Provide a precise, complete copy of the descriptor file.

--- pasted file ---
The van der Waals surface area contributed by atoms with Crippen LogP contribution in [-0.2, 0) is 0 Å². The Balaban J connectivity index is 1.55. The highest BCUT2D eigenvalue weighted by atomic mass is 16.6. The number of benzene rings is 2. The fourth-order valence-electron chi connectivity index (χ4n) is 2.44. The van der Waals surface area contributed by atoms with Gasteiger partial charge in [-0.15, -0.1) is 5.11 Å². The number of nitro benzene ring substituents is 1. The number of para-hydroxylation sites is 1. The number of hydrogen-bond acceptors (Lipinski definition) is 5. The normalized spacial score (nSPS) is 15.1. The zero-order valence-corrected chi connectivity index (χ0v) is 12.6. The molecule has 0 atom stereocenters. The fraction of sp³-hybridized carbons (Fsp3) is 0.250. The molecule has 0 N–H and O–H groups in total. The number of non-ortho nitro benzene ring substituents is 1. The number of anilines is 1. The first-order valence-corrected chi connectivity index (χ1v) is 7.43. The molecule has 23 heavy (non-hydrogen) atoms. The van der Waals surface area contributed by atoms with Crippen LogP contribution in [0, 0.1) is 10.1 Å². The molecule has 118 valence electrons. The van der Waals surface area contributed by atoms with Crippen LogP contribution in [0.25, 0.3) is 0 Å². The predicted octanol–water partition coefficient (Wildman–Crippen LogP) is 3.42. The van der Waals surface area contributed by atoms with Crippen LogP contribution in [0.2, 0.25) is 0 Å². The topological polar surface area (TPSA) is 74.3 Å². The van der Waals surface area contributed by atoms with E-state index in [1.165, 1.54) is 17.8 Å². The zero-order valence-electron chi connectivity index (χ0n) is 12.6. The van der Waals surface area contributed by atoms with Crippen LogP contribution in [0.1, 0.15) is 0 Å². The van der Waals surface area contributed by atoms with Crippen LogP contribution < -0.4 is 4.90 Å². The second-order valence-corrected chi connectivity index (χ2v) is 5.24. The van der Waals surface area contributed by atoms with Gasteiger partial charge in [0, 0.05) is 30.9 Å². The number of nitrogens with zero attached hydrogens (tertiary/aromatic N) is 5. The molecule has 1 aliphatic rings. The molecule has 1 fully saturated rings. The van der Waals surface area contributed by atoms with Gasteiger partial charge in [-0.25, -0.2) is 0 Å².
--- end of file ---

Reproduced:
The van der Waals surface area contributed by atoms with Crippen LogP contribution in [-0.2, 0) is 0 Å². The Balaban J connectivity index is 1.55. The highest BCUT2D eigenvalue weighted by atomic mass is 16.6. The number of benzene rings is 2. The fourth-order valence-electron chi connectivity index (χ4n) is 2.44. The van der Waals surface area contributed by atoms with Gasteiger partial charge in [-0.15, -0.1) is 5.11 Å². The number of nitro benzene ring substituents is 1. The number of para-hydroxylation sites is 1. The number of hydrogen-bond acceptors (Lipinski definition) is 5. The normalized spacial score (nSPS) is 15.1. The zero-order valence-corrected chi connectivity index (χ0v) is 12.6. The molecule has 0 atom stereocenters. The fraction of sp³-hybridized carbons (Fsp3) is 0.250. The molecule has 0 N–H and O–H groups in total. The number of non-ortho nitro benzene ring substituents is 1. The number of anilines is 1. The first-order valence-corrected chi connectivity index (χ1v) is 7.43. The molecule has 23 heavy (non-hydrogen) atoms. The van der Waals surface area contributed by atoms with Crippen LogP contribution in [0, 0.1) is 10.1 Å². The molecule has 118 valence electrons. The van der Waals surface area contributed by atoms with Crippen LogP contribution in [0.25, 0.3) is 0 Å². The predicted octanol–water partition coefficient (Wildman–Crippen LogP) is 3.42. The van der Waals surface area contributed by atoms with Crippen LogP contribution in [0.2, 0.25) is 0 Å². The topological polar surface area (TPSA) is 74.3 Å². The van der Waals surface area contributed by atoms with E-state index in [1.165, 1.54) is 17.8 Å². The zero-order valence-electron chi connectivity index (χ0n) is 12.6. The van der Waals surface area contributed by atoms with Crippen LogP contribution in [0.1, 0.15) is 0 Å². The van der Waals surface area contributed by atoms with Crippen LogP contribution < -0.4 is 4.90 Å². The second-order valence-corrected chi connectivity index (χ2v) is 5.24. The van der Waals surface area contributed by atoms with Gasteiger partial charge in [0, 0.05) is 30.9 Å². The number of nitrogens with zero attached hydrogens (tertiary/aromatic N) is 5. The molecule has 1 aliphatic rings. The molecule has 1 fully saturated rings. The van der Waals surface area contributed by atoms with Gasteiger partial charge in [-0.25, -0.2) is 0 Å².